Re: ECF No. 94
Before the court is Plaintiff's Motion to Compel Discovery and Challenge the Defendants Objections (ECF No. 94). Plaintiff contends "defendants refused to answer plaintiff's request for production of documents, and his interrogatories 'without' simply objecting." (Id.) Plaintiff's motion attaches four discovery responses by one or more of the Defendants to which Plaintiff apparently takes exception:
1. Defendants Response to Plaintiff's Request for Production of Documents [Set One] (Plaintiff's Exhibit A - ECF No. 94 at pp 9-20);
2. Defendant Mar's Response to Plaintiff's Interrogatories [Set One] (Plaintiff's Exhibit B - ECF No. 94 at pp. 21-33);
3. Defendant Baca's Response to Plaintiff's Interrogatories [Set One] (Plaintiff's Exhibit C - ECF No. 94 at pp. 34-41); and
4. Defendant Hightower's Response to Plaintiff's Interrogatories [Set One] (Plaintiff's Exhibit E, ECF No. 94 at pp.. 45-51).
Without identifying exactly which of the specific discovery responses contained within Exhibits A, B, C and E were objectionable, Plaintiff "requests a hearing to Orally Argue This Motion to Compel and Order defendants to immediately produce the requested documents relevant to this case." (ECF No. 94 at 7.)
Defendants opposed Plaintiff's motion stating "Plaintiff has failed to attach a declaration to his Motion to Compel detailing the meet-and-confer efforts. Plaintiff including a statements (sic) that he attaches 'letters to counsel never responded to as Exhibit I as his complete statement regarding a meet and confer and/or good faith attempt to resolve with defense counsel." (ECF No. 105 at 2.)
Plaintiff's reply memorandum contends "an exchange of letters in inmate cases 'satisfies' the meet and confer provision of Fed. R. Civ. P. 37(a)." (ECF No. 112 at 2.) There was, however, as best as the court can ascertain, no "exchange" of letters - only a series of letters from Plaintiff to defense counsel expressing his demand for unequivocal answers to discovery. (Plaintiff's Exhibit I, ECF No. 94 at pp. 63-68.)
Plaintiff's motion does not include a satisfactory certification of Plaintiff's good faith attempt to meet and confer to try to resolve the discovery dispute, and if that is not successful, to at least attempt to narrow the discovery dispute(s) without the need for court intervention, which is integral to the "meet-and-confer" definition in the Court's Local Rules (IA 1-3(f). A party who files a motion to compel must file a declaration detailing "all meet-and-confer efforts, including the time, place, manner and participants. (Id.; emphasis added). Plaintiff's motion attaches certain letters he wrote to Defendants' counsel (Exhibit I) but these letters do not reflect a meeting of the parties or an exchange of proposals, mainly because it appears Plaintiff's certification consisted solely of his one-sided demands. This same requirement of mutually attempting to resolve a discovery dispute is found in Fed. R. Civ. P. 37(a) and LR 26-7(c). A demand letter to opposing counsel does not qualify as a satisfactory attempt at resolving a discovery dispute.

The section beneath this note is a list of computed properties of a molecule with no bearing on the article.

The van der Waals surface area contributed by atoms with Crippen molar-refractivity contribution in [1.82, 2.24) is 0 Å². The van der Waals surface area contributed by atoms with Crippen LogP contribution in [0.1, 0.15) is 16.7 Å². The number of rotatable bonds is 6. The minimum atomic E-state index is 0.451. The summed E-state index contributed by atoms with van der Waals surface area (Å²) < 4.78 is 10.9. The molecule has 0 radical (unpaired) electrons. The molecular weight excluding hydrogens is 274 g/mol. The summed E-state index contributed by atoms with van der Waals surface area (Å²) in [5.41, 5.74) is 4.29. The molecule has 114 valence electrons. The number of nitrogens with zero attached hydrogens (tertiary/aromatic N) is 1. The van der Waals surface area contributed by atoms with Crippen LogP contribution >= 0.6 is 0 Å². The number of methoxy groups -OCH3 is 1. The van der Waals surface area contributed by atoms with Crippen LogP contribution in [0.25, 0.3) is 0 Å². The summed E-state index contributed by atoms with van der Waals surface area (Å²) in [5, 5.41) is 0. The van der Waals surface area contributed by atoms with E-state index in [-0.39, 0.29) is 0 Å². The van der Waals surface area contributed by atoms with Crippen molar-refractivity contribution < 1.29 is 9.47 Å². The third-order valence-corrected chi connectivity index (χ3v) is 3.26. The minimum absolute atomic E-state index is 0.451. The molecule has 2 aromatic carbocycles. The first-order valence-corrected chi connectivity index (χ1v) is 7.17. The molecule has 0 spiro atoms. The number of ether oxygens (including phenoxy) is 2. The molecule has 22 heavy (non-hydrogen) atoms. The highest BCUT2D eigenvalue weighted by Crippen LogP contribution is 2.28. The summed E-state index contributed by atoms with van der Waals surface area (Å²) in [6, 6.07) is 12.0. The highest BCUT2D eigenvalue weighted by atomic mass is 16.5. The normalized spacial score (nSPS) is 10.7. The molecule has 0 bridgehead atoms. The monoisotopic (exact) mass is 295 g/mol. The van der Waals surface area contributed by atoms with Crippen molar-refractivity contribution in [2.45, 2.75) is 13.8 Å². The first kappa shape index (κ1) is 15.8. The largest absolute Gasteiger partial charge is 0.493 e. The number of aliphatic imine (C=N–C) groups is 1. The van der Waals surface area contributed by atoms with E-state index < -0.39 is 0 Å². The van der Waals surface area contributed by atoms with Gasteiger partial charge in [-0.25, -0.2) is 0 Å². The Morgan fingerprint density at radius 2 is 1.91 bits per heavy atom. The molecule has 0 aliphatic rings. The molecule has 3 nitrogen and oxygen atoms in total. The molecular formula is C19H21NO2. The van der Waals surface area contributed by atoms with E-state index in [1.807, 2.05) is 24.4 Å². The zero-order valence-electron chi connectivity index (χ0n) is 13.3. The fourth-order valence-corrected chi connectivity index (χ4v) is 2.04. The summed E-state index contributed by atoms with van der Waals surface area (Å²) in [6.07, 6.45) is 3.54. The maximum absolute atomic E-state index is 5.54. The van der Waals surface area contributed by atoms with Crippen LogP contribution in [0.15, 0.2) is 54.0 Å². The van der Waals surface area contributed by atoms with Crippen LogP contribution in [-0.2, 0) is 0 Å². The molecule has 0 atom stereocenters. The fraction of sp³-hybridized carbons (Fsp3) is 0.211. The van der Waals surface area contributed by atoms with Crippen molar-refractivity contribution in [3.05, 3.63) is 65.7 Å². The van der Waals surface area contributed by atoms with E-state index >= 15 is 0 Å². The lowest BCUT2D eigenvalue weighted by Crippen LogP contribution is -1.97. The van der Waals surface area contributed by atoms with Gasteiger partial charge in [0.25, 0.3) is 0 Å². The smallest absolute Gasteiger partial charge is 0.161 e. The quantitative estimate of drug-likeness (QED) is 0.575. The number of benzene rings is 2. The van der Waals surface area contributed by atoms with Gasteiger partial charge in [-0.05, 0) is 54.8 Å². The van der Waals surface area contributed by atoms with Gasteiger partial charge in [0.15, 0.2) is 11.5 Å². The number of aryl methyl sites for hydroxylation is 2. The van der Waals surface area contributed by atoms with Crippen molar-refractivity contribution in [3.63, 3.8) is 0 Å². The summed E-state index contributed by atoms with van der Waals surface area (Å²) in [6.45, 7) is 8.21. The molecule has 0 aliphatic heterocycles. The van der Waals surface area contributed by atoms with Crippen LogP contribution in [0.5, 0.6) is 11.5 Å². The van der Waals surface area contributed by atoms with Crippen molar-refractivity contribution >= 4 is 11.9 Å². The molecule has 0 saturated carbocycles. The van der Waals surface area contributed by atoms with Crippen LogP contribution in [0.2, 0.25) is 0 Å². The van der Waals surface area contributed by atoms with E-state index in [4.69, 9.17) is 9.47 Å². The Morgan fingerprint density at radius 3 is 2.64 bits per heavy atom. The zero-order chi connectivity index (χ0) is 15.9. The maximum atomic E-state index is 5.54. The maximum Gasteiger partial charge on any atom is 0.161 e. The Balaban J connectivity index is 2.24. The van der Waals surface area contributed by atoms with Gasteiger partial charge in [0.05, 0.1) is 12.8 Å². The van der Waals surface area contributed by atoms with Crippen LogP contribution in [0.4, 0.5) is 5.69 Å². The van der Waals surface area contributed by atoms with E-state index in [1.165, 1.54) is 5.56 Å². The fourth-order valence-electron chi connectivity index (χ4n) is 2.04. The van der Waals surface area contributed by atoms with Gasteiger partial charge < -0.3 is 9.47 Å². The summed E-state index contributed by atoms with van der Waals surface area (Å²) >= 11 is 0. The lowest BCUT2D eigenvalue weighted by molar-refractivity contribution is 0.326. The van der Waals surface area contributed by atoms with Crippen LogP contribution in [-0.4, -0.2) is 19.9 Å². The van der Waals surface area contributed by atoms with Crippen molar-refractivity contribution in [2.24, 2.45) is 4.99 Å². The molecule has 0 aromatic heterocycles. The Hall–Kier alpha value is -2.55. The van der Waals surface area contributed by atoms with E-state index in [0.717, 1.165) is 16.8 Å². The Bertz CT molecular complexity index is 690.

While Plaintiff's motion attached copies certain of the Defendants' discovery responses, Plaintiff fails to identify the specific response contained in the responses to which he objects. Rule 26-7(c) requires the movant's motion to be accompanied by a declaration "setting forth the details of the meet- and-confer conference about each disputed discovery request." (Emphasis added.) It is apparent from a review of Exhibits A, B, C and E that Plaintiff merely submits the entire discovery response and demands the court intervene as to the responses. Defendants' counsel represents the parties did not confer about certain aspects of Plaintiff's discover demands until August 16, 2018, which is some two weeks after the last letter Plaintiff attaches in support of his motion to compel (See, Defendants' Opposition, ECF No. 105 at pp. 2-3; Plaintiff's Motion to Compel, Exhibit I, ECF No. 94 at 63-68.)
Plaintiff's Reply Memorandum cites to the District Court's decision in Bailey v. Suey, for the proposition that an exchange of letters may satisfy the meet-and-confer obligation where the Plaintiff is an inmate. Plaintiff provides a citation of 2014 WL 5342574 for the Bailey case. Plaintiff's Westlaw Citation takes one to a case named PGA West Residential Association, Inc. v. Mork, a California Court of Appeals decision unrelated to discovery disputes. The court was able to locate the decision by Magistrate Judge Hoffman in Bailey v. Suey on the court's docket at 2:12-cv-01954-JCM-CWH (ECF No. 122, 10/20/2014), which the court assumes is the decision to which Plaintiff was referring. However, the Order by Magistrate Judge Hoffman provides no support for Plaintiff's contention he satisfied the meet-and-confer requirements of Rule 26-7 either today or in its current iteration under the Rule's format in 2014 by simply writing letters to defense counsel. While an "exchange" of letters might satisfy the Rules' requirements, a unilateral demand letter (or series of letters) will not.